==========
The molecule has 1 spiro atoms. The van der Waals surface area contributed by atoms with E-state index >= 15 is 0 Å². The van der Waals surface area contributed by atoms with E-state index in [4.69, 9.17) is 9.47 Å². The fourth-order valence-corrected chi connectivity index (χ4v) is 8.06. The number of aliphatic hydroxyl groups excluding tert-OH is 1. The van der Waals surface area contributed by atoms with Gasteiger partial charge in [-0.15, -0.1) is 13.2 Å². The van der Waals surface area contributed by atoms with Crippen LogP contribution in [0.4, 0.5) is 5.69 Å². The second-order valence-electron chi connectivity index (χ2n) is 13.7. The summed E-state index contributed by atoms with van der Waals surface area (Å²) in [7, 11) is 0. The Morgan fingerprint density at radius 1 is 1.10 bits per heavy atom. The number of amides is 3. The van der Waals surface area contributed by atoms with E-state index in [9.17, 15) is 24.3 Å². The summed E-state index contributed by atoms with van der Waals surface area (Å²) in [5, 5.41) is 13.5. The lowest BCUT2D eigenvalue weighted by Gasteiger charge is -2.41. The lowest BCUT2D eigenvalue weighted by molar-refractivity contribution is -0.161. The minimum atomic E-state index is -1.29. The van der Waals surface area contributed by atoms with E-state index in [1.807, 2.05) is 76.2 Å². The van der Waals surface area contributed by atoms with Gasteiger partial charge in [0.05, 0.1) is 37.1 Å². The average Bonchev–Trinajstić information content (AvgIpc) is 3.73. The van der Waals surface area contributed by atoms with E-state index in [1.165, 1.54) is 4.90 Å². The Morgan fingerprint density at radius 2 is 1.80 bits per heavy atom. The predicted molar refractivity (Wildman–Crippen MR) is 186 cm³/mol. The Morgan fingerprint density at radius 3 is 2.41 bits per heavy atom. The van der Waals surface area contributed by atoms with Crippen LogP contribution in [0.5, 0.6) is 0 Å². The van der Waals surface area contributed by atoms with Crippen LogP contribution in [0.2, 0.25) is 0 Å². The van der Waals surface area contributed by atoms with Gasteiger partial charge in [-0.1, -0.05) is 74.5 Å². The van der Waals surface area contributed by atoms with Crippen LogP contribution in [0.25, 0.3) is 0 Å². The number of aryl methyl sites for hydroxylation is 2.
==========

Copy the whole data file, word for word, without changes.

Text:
The molecule has 1 spiro atoms. The van der Waals surface area contributed by atoms with E-state index >= 15 is 0 Å². The van der Waals surface area contributed by atoms with E-state index in [4.69, 9.17) is 9.47 Å². The fourth-order valence-corrected chi connectivity index (χ4v) is 8.06. The number of aliphatic hydroxyl groups excluding tert-OH is 1. The van der Waals surface area contributed by atoms with Gasteiger partial charge in [-0.15, -0.1) is 13.2 Å². The van der Waals surface area contributed by atoms with Crippen LogP contribution in [0.4, 0.5) is 5.69 Å². The second-order valence-electron chi connectivity index (χ2n) is 13.7. The summed E-state index contributed by atoms with van der Waals surface area (Å²) in [7, 11) is 0. The Morgan fingerprint density at radius 1 is 1.10 bits per heavy atom. The number of amides is 3. The van der Waals surface area contributed by atoms with E-state index in [9.17, 15) is 24.3 Å². The summed E-state index contributed by atoms with van der Waals surface area (Å²) in [5, 5.41) is 13.5. The lowest BCUT2D eigenvalue weighted by Gasteiger charge is -2.41. The lowest BCUT2D eigenvalue weighted by molar-refractivity contribution is -0.161. The minimum atomic E-state index is -1.29. The van der Waals surface area contributed by atoms with E-state index in [1.807, 2.05) is 76.2 Å². The van der Waals surface area contributed by atoms with Gasteiger partial charge in [0.05, 0.1) is 37.1 Å². The average Bonchev–Trinajstić information content (AvgIpc) is 3.73. The van der Waals surface area contributed by atoms with E-state index in [1.165, 1.54) is 4.90 Å². The Morgan fingerprint density at radius 2 is 1.80 bits per heavy atom. The predicted molar refractivity (Wildman–Crippen MR) is 186 cm³/mol. The Morgan fingerprint density at radius 3 is 2.41 bits per heavy atom. The van der Waals surface area contributed by atoms with Crippen LogP contribution in [0.5, 0.6) is 0 Å². The van der Waals surface area contributed by atoms with Crippen LogP contribution in [0.2, 0.25) is 0 Å². The van der Waals surface area contributed by atoms with Gasteiger partial charge in [-0.1, -0.05) is 74.5 Å². The van der Waals surface area contributed by atoms with Crippen LogP contribution in [0.25, 0.3) is 0 Å². The number of aryl methyl sites for hydroxylation is 2.